At the same time, vladimir putin’s regime possessed a significant grade, much larger than now, of politicians and political forces loyal to him in European countries. And we are talking not only about the opposition parties of Eurosceptics and ultraconservatives. The ruling FIDES in Hungary headed by Prime Minister V. Orban or the “National Front” of M. Le Pen in France, but also about unofficial groups of lobbyists of russian interests who were present in political and business circles of Europe.
From 2008 to 2020, the russian federation underwent a military reform that took place in three stages: 1st – 2008-2011; 2nd – 2012-2015; 3rd – 2016-2020. It was the 3rd stage that provided for the technical modernization of the russian army.
As for the Ukrainian army, despite the motivation and support of the Ukrainian people, in 2014-2015 it was still archaic and underfunded, weak in the material and technical sense. The political leadership of the russian federation had the mistaken impression that Kyiv would not be able to overcome problems in the defense sphere, and a military solution to the russian-Ukrainian conflict in the short and medium term would remain available to the kremlin.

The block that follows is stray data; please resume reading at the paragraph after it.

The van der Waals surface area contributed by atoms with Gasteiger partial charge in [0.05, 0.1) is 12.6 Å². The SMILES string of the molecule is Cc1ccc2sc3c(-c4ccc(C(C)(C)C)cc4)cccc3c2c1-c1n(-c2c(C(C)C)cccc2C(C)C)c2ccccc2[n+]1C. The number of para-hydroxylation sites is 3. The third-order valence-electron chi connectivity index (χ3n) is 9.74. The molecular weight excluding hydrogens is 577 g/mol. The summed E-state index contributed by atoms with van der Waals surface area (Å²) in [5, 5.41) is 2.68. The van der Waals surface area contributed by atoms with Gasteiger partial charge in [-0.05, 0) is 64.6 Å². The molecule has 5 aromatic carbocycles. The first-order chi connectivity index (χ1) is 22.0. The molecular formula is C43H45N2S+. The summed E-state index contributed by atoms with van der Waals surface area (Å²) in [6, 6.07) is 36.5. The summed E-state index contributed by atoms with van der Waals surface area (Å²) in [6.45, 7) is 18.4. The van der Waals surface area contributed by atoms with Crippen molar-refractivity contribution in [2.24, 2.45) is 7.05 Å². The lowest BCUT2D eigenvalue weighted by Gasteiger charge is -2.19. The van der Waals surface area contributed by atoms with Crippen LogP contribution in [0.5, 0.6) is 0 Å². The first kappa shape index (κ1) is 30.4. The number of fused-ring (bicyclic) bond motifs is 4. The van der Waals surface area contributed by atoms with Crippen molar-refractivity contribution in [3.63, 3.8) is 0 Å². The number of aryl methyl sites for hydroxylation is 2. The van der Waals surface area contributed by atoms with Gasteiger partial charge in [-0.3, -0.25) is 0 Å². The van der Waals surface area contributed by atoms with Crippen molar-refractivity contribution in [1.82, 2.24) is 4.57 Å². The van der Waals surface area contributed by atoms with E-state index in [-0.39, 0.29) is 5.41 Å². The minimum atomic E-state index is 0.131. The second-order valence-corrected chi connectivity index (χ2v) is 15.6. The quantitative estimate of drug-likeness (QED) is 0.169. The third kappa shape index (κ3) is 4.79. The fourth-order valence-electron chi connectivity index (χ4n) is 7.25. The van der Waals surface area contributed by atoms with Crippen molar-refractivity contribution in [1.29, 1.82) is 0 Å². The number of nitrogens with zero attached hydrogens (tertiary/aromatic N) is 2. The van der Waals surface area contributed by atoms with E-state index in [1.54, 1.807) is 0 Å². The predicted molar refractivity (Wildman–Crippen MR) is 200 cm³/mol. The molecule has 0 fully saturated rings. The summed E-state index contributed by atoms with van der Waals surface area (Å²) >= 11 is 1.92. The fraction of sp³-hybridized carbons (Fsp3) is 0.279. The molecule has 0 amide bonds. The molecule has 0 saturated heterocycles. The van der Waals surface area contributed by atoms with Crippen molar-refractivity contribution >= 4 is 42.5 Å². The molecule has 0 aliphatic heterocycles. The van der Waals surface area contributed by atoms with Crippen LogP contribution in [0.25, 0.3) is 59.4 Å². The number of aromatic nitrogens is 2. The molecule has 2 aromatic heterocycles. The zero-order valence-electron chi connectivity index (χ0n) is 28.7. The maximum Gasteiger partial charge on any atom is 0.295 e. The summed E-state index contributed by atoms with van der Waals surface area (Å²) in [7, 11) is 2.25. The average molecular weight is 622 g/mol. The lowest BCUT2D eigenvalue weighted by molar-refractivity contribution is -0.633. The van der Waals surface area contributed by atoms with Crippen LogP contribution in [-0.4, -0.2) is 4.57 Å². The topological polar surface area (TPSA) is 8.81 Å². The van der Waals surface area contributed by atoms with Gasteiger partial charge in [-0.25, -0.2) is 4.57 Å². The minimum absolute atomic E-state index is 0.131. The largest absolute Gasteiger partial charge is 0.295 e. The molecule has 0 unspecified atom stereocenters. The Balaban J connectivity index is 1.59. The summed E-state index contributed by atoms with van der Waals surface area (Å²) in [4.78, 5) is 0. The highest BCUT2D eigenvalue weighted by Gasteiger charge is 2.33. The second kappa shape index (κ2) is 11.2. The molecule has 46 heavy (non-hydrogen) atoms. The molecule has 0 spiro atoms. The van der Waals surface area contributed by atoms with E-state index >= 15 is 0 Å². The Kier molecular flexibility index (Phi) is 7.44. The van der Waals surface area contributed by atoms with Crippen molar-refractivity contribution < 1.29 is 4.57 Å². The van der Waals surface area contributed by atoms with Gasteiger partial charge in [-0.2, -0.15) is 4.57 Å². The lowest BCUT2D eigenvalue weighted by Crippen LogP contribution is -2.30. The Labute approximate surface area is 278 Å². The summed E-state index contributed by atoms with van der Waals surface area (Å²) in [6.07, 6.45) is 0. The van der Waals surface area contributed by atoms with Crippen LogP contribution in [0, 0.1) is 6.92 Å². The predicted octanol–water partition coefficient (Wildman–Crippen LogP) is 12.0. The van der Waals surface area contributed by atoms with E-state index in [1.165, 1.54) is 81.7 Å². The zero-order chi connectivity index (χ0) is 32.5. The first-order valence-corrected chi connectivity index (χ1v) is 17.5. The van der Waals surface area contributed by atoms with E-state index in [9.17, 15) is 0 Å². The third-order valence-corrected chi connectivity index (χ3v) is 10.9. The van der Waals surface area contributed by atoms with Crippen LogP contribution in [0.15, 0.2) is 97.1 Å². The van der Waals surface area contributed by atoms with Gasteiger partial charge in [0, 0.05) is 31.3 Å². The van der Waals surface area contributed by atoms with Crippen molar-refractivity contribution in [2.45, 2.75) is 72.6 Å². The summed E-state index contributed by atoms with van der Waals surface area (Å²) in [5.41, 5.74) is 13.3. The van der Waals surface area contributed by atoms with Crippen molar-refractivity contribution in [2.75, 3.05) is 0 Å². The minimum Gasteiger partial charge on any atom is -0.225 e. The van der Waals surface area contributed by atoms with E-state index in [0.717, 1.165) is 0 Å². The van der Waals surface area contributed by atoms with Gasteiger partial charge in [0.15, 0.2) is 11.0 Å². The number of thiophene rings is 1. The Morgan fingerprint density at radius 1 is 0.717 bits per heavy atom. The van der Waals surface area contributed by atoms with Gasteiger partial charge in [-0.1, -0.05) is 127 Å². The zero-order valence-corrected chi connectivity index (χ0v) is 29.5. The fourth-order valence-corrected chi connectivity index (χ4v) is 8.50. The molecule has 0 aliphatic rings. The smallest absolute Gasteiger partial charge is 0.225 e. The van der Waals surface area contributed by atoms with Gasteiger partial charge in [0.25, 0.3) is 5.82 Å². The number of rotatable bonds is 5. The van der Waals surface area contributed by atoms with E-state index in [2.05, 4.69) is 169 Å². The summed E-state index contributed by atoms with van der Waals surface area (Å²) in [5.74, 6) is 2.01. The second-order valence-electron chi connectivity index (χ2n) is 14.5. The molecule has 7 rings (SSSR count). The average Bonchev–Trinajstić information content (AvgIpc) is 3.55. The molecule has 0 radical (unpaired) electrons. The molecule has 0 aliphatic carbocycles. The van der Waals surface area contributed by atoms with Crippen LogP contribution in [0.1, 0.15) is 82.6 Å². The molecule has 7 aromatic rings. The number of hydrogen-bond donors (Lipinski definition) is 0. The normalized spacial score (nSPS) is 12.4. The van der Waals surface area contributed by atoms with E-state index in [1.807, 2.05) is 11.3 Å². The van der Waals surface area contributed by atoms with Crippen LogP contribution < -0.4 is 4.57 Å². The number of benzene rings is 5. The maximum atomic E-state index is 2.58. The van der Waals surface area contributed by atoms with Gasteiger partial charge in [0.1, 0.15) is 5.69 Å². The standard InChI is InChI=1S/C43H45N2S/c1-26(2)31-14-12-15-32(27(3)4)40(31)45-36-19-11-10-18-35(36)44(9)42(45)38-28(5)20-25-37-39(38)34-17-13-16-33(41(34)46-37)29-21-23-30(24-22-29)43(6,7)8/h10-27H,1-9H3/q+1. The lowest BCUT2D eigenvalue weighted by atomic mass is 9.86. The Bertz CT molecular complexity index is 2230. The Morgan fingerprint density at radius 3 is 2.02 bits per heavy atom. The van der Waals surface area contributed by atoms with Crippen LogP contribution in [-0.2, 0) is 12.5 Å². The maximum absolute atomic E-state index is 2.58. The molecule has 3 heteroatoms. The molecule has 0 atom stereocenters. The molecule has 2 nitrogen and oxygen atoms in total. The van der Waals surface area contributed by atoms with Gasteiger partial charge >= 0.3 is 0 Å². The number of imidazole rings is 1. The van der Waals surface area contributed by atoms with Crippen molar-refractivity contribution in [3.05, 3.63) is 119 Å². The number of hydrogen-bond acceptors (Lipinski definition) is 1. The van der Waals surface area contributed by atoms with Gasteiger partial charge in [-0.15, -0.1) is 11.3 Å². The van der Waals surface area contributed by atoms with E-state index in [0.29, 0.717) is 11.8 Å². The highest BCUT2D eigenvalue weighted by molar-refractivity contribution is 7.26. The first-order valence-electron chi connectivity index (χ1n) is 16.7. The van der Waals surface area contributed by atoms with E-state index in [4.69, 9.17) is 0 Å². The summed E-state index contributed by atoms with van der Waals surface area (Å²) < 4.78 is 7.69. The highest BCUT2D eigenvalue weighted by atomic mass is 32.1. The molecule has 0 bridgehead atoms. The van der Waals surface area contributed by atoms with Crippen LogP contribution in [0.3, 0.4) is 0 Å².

“What has changed in 8 years? If the kremlin was fine with everything before that, what exactly has stopped being fine now?”
Again, let’s answer this question briefly: “v. putin’s regime began to experience a gradual loss of control over the situation for violating the “status quo” acceptable to him”.
First of all, it became clear that it will no longer work to reintegrate the L/DNR into Ukraine on favorable terms for Moscow.
Signals from the USA and the EU about the possibility of realizing the Euro-Atlantic aspirations of Ukraine despite the presence of uncontrolled territories became stronger and clearer.
Ukraine’s economic successes began to manifest gradually: GDP growth was ensured along with the growth of the population’s income during 2016-2021 (the exception is the pandemic 2020), despite the occupation of part of the territories and the military conflict in Donbas. Gold and currency reserves reached 30 billion $ (December 2021). The forecasts of international institutions (IMF, World Bank) for Ukraine were, in general, also positive.
The results of the reforms became noticeable, but we state only a part of them: the decentralization reform, which expanded the powers and resources of territorial communities, created the necessary prerequisites for the activation of local development.
Banking reform – implementation of the Comprehensive Banking Sector Reform Program, cleaning of the market from fictitious and substandard banks, the state banking sector became profitable.
Improvement of conditions for doing business – in 2013, Ukraine ranked 112 out of 190 in the “Doing business rating” (which ranks countries according to the indicator of favorable conditions for doing business); in 2019, according to a similar indicator, Ukraine already took 71st place (an improvement of 41 positions).